Climate Forest Conservation Comes to New England—and the Downeast Lakes Land Trust Leads the Way

New England forests provide many ecosystem services, including watershed protection and climate mitigation, which would be expensive and virtually impossible to replace. In particular, New England forests sequester and store significant amounts of carbon, providing an effective and very cost effective strategy to combat climate change. Each year, the region’s forests absorb carbon equivalent to 23-43 percent of the region’s carbon emissions from electricity and heating.

Getting a fair monetary return for this significant societal benefit would help landowners defray the expense of owning the land and help them afford perpetual conservation. And yet, this goal seemed distant and unrealized—until now. Fortunately, a new law in California has opened up exciting new opportunities to receive compensation from the carbon value of our region’s forests, and the Downeast Lakes Land Trust (DLLT) in eastern Maine is leading the way:

“Our forests are of tremendous importance to local people for their livelihoods and their way of life—this new carbon offset market recognizes that they also have global importance,” explains DLLT Executive Director Mark Berry. “And the good news is that these monies will now be used to help us toward our goal of expanding community-led forest stewardship to over 55,000 acres around Grand Lakes Stream, Maine.”

“Forests provide incredible value to Maine communities and to the nation,” according to W&W Coordinator Emily Bateson. “The California program, and hopefully a national climate bill over time that recognizes the extraordinary value of our forested landscapes, will be integral in our battle to conserve our forests and the breathtaking economic, ecologic, and cultural benefits they provide.”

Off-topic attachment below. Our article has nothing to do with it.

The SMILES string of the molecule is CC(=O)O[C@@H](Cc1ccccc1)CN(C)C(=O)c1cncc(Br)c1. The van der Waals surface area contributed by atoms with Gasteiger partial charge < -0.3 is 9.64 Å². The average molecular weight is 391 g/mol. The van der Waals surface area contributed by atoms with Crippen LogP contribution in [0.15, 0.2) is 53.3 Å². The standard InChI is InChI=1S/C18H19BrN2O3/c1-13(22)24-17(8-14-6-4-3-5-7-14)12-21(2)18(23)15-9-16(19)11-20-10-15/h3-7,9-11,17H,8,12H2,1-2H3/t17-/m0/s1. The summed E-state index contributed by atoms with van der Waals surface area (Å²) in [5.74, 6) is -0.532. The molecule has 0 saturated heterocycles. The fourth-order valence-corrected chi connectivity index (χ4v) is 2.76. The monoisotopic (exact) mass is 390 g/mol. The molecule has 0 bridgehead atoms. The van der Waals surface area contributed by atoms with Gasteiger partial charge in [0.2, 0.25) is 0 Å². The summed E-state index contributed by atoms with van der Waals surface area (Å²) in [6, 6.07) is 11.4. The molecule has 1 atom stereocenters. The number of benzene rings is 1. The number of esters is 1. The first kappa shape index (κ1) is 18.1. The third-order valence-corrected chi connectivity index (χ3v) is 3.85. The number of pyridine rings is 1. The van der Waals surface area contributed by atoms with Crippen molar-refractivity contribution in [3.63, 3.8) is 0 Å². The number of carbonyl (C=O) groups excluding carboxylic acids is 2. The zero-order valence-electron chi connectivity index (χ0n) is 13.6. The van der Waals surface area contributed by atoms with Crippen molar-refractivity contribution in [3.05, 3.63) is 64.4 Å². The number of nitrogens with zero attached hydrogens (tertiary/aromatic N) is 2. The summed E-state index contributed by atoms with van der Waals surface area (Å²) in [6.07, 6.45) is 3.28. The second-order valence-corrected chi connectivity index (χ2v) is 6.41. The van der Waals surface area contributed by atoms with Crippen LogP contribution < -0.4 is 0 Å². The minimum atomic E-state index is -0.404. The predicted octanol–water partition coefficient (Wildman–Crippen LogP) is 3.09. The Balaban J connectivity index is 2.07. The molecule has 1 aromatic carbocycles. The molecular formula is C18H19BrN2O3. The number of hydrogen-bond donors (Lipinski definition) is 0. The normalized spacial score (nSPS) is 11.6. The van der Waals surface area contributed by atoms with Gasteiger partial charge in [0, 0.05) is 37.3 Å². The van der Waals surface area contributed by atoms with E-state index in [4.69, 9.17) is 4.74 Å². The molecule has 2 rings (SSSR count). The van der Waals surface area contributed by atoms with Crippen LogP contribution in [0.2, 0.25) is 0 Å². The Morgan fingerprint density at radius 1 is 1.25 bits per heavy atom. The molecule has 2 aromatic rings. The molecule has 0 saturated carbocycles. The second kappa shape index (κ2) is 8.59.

Forest Carbon Offset Introduction

The new California law requires polluters to reduce their carbon emissions over time, but allows them to use approved “offset” projects to meet up to eight percent of their emissions cap. In other words, emitters may offset emissions by conserving forests or reducing pollution elsewhere (up to eight percent) if it is cheaper than reducing pollution at the source.

Once conserved as part of a carbon offset scheme, the forest is put under improved management practices or converted to Wildlands to increase the forest carbon benefits and thus offset California emissions.

On March 8, the California Air Resources Board listed the first group of 25 compliance program offset projects and the Downeast Lakes Land Trust Farm Cove Carbon Project was one of only two forest offset projects listed.

W&W encourages and supports novel tactics to achieve land conservation in New England, including using carbon offsets to fund forest conservation. DLLT’s commitment to constructing lasting partnerships and encouraging forest carbon conservation directly embraces core W&W principles.

Downeast Lakes Land Trust is at the leading edge of using carbon offsets to fund forest conservation. Reprinted with permission from Downeast Lakes Land Trust

The carbon project on 19,118 acres in eastern Maine is an improved forest management project registered with the Climate Action Reserve (CAR) and listed as an Early Action project with the California Air Resources Board (ARB) greenhouse gas cap-and-trade program. The project was developed in a partnership between Downeast Lakes Land Trust and Finite Carbon. Improved forest management projects maintain or increase forest carbon stocks above the level expected under typical commercial forest management.

This carbon project is within the 33,708-acre Farm Cove Community Forest owned and managed by the Downeast Lakes Land Trust for wildlife habitat, public recreation, and a sustainable timber economy. The project received an initial issuance of nearly 200,000 compliance-eligible carbon offsets from CAR.

Proceeds from the sale of Farm Cove forest carbon offsets will be used to help finance the Downeast Lakes Land Trust’s capital campaign to expand community-led forest stewardship to over 55,000 acres around the village of Grand Lake Stream, Maine. The 21,870-acre West Grand Lake Forest parcel is integral to a 1.4 million acre international corridor of conserved forests and wetlands between Maine and New Brunswick, Canada and essential to the trust’s vision of contributing to the long-term economic and environmental well-being of the Downeast Lakes region.

For more information, see Text copyright Downeast Lakes Land Trust.